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NORTH TEXAS (CBSDFW.COM) – “I’ve been told it’s a miracle I am even alive.”

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She doesn’t remember much from the day she tried to kill herself, but the mental and physical scars are there. The now 21-year-old woman is not ready to reveal her identity, but she wants everyone to know what happened to her.

The young mother was rushed to Sundance Behavioral Hospital in May of 2015 after she was found standing on a bridge over I-30 about to jump. State records obtained by the I-Team show the woman was admitted with “suicidal ideation.” The staff was to check on her “every 15- minutes.”

But on a day state documents show “she hadn’t been evaluated by a psychiatrist,” she was left alone long enough to attempt suicide.

“I went downstairs with a sheet around me, put it around my neck and slammed the door shut,” she explains.

State records obtained by the I-Team show she was found with the sheet around her neck “unresponsive and pulseless.”

Her attorney, Robert Greening, described what happened afterwards. “When my client hung herself, fortunately she wasn’t successful but unfortunately she was there for an unknown period of time before someone finally found her. She was asphyxiating for we don’t know how long and that caused her brain to be without sufficient oxygen.”

Her brain was damaged. She spent weeks on a ventilator in the ICU. She said it took months for her to learn to walk again. And she will never be the same.

“I don’t have any memories of being inside the hospital. I just remember that I was scared,” she said.

This is not the first time the I-Team has heard patients say they were “scared” at one of the three North Texas Sundance facilities. In November, several parents and teens came together in the CBS11 studios saying that they experienced violence from other patients as well as staff.

The I-Team has received dozens of similar complaints since our first investigation in November 2016.

In emails sent to the I-Team, former patients and families complained the hospital was a “horrifying experience” where “no one felt safe”. Patients said they experienced “lots of violence” and “lack of patient supervision”. One patient’s family member said the hospital caused more harm than good.

The I-Team was also contacted by a man who says he is a former manager at Sundance Hospital. He is looking for a job and did not want to be identified but he did talk on camera. He said he quit his job at Sundance after watching a staff member get rough with a 7-year-old child.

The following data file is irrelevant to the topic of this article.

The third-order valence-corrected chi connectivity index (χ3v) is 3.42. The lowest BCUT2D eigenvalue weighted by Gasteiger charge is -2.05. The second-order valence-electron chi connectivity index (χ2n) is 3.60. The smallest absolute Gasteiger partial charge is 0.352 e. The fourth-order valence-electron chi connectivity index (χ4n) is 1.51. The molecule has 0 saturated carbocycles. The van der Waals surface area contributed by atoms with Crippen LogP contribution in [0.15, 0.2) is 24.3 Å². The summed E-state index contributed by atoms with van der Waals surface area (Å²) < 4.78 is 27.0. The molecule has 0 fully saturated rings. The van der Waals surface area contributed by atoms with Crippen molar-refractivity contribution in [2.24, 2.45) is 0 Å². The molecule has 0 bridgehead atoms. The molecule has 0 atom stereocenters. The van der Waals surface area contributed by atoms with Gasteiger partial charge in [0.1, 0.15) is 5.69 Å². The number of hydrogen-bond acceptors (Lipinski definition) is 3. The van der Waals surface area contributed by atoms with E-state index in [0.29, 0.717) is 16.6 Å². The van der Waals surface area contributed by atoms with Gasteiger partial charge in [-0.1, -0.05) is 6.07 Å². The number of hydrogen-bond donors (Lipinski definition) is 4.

“He (another employee) picked him up and shaked him,” he told the I-Team’s Ginger Allen. “I am like ‘wait, no, don’t do that.’ ”

The man shared pictures he said he took inside the hospital. The photos show graffiti on walls, children sleeping on mattresses on the floor with food nearby, holes in the walls and ceilings, leaky roofs, clogged toilets, and an employee sleeping on the job.

“That’s someone’s life in his hands. He should be watching,” the man said.

Since January 2015, Sundance facilities were cited for more than 50 deficiencies by the state of Texas. Records describe standards not met due to restraints without physician’s orders, lack of safety, lack of treatment plans, lack of supervision, and sanitation issues.

The man who said he is a former manager also told the I-Team there were many problems with medications. “I heard more complaints of patient not getting their medicines. They got the wrong medicines. The only time they got the medicine is when they were acting up and they got a shot to help them calm down.”

Allen asked him, “What did they call that shot?”

He responded, “Booty juice.”

Booty juice is a term the I-Team has heard often from patients who say they were terrified of the shot which would sedate them.

In our November 2016 I-Team report, several patients told us, “We got threatened with it.”

Lee Spiller with the Citizens Commission on Human Rights contacted the I-Team after seeing its reports. He said that the state is not tough enough on these facilities.

“The number of substantiated complaints is alarming,” Spiller said. “Texas is the land of unlimited second chances.”

After reviewing the documents the I-Team obtained and reading the lawsuit the woman who attempted suicide filed, Spiller said, “It’s shocking. It’s heartbreaking. And, it shouldn’t be happening.”

  • Sundance Responds

No one from the facility would talk to the I-Team on-camera; however, a spokesperson for Sundance Behavioral Health sent CBS11 the following statement:

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“Sundance specializes in mental health and substance abuse treatment for patients, including those in need of in-patient, acute care. It’s the last resort for many and usually involves extraordinarily demanding situations such as drug dependence, severe depression and even violent behavior. We understand it can be difficult to accept that a loved one needs this specialized care and monitoring. We strive to provide the best possible care to help these patients get better in a safe and compassionate environment. That is the nature of the challenges here.